Fortunately, the alarm was overridden remotely by computer and we got the refrigerator running again. My company decided to not unseal the trailer in order to close the door because the load was intact even with the door slightly ajar at the top. But, I would be paying about $30 a day in fuel just to keep it running this way. It was a very costly mistake on my part. One doesn’t make that mistake very often. 

Two hours later, my head hit the pillow again, though rest would not come. My mind vacillated between the open door I’d bundled, and the fact that I was behind schedule, and closer to not being able to get back out of Washington.

I prayed and somewhere in the darkness my troubled soul yielded to the Sandman.

(Be sure to  come back to see part 2 of the Apocalypse.)

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The Road Less Traveled

Posted December 29, 2016 By Reba J. Hoffman, Ph.D.

You have followed me for the last three years that I’ve taken the road less traveled, first on the Road to Freedom bicycle tour, then from behind the wheel of a BIG rig. Many of you have wondered how I can do it. Most of you ask why I do what I do. So, as we get ready to put the period at the end of 2016 and open a new chapter, I thought it would be a good time to tell you.

I’m not normal. Never have been. I’m a tomboy, don’t like girly things and conformity makes me feel like I’m in prison. I worked for decades in Corporate America with big companies like Merrill Lynch and AT&T. I had the house, the sports car and—at least according to most people—I was very successful.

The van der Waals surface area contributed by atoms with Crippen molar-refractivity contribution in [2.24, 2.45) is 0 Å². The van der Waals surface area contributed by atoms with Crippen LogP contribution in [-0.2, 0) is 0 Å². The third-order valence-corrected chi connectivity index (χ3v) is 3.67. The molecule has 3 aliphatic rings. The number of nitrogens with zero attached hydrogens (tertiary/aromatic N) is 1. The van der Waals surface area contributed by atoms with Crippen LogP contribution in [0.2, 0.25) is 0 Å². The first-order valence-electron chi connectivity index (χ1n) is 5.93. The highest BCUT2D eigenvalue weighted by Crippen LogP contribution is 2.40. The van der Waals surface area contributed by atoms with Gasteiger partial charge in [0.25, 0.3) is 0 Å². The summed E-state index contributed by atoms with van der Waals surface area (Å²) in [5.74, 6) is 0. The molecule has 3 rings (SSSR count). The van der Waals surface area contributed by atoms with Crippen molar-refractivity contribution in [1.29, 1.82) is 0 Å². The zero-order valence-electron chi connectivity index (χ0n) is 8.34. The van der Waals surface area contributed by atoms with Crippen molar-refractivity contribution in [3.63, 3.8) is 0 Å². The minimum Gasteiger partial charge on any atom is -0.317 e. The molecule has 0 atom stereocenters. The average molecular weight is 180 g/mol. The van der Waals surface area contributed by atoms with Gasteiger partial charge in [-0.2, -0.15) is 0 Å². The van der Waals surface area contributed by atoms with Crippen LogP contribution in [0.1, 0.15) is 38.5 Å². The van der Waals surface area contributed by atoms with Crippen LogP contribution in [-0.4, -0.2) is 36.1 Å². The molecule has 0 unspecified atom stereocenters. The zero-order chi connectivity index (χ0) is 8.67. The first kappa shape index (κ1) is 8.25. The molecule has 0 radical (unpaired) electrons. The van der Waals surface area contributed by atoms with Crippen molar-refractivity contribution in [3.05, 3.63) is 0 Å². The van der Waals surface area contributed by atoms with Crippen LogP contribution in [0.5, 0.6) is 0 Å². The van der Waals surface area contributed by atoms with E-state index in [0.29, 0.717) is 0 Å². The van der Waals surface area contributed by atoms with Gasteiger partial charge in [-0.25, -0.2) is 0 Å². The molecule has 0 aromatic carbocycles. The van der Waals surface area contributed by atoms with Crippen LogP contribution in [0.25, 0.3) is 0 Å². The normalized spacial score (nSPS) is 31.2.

There was just one problem. I was horribly unhappy. Depressed even. I felt I had no purpose and generally hated life. I also felt like I was terminally ill. Each and every day I literally felt like I was dying.

As it turns out, I’m not cut out to be like most people. Putting me in a business suit and sitting me in an office all day is like putting a hamster on a wheel. Know what’s funny? I was good at it. Really good! But I learned the hard way you can be good at a lot of things you are never meant to do.

I have a doctorate degree in clinical counseling. I have been very well respected in my field on a national level and yet, I drive a truck. Sounds like a horrible lack of ambition and a waste of talent, right? At least that’s what former friends and colleagues told me.

But I came to realize my lot in life is to take the road less traveled. Not have a home with kids, two dogs and a white picket fence. No, I’m destined to experience hooking to a trailer in  negative 23 degree weather and 40 mph winds at 2am in Nebraska. I feel it in every ounce of my being. The piercing, cutting blade of cold that slices through you. And my job is to tell you about it so you can experience it without getting frostbite.

My place in this world is on that road less traveled and bring the stories back to you. My purpose is to experience the sunset in the painted desert in New Mexico and tell you it really does exist by painting the portrait for you with words. It is to tell you about a lone wolf on the Navajo Nation that felt it needed to protect me from wild animals and to bring the Nation’s wild ponies to your back yard.